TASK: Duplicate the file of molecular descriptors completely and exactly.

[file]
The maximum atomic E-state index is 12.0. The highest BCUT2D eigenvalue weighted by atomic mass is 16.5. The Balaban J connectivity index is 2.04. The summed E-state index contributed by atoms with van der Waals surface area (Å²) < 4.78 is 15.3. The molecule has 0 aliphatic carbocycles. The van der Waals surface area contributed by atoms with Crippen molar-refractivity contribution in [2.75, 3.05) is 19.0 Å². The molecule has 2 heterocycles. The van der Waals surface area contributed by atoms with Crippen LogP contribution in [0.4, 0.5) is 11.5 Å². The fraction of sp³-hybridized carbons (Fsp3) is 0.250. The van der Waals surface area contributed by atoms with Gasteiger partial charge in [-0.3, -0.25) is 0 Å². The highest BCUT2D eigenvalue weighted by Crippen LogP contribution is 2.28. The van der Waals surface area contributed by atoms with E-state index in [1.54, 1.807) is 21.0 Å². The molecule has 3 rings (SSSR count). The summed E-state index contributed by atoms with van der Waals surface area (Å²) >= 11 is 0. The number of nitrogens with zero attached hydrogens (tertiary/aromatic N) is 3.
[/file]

The maximum atomic E-state index is 12.0. The highest BCUT2D eigenvalue weighted by atomic mass is 16.5. The Balaban J connectivity index is 2.04. The summed E-state index contributed by atoms with van der Waals surface area (Å²) < 4.78 is 15.3. The molecule has 0 aliphatic carbocycles. The van der Waals surface area contributed by atoms with Crippen molar-refractivity contribution in [2.75, 3.05) is 19.0 Å². The molecule has 2 heterocycles. The van der Waals surface area contributed by atoms with Crippen LogP contribution in [0.4, 0.5) is 11.5 Å². The fraction of sp³-hybridized carbons (Fsp3) is 0.250. The van der Waals surface area contributed by atoms with Gasteiger partial charge in [-0.3, -0.25) is 0 Å². The highest BCUT2D eigenvalue weighted by Crippen LogP contribution is 2.28. The van der Waals surface area contributed by atoms with E-state index in [1.54, 1.807) is 21.0 Å². The molecule has 3 rings (SSSR count). The summed E-state index contributed by atoms with van der Waals surface area (Å²) >= 11 is 0. The number of nitrogens with zero attached hydrogens (tertiary/aromatic N) is 3.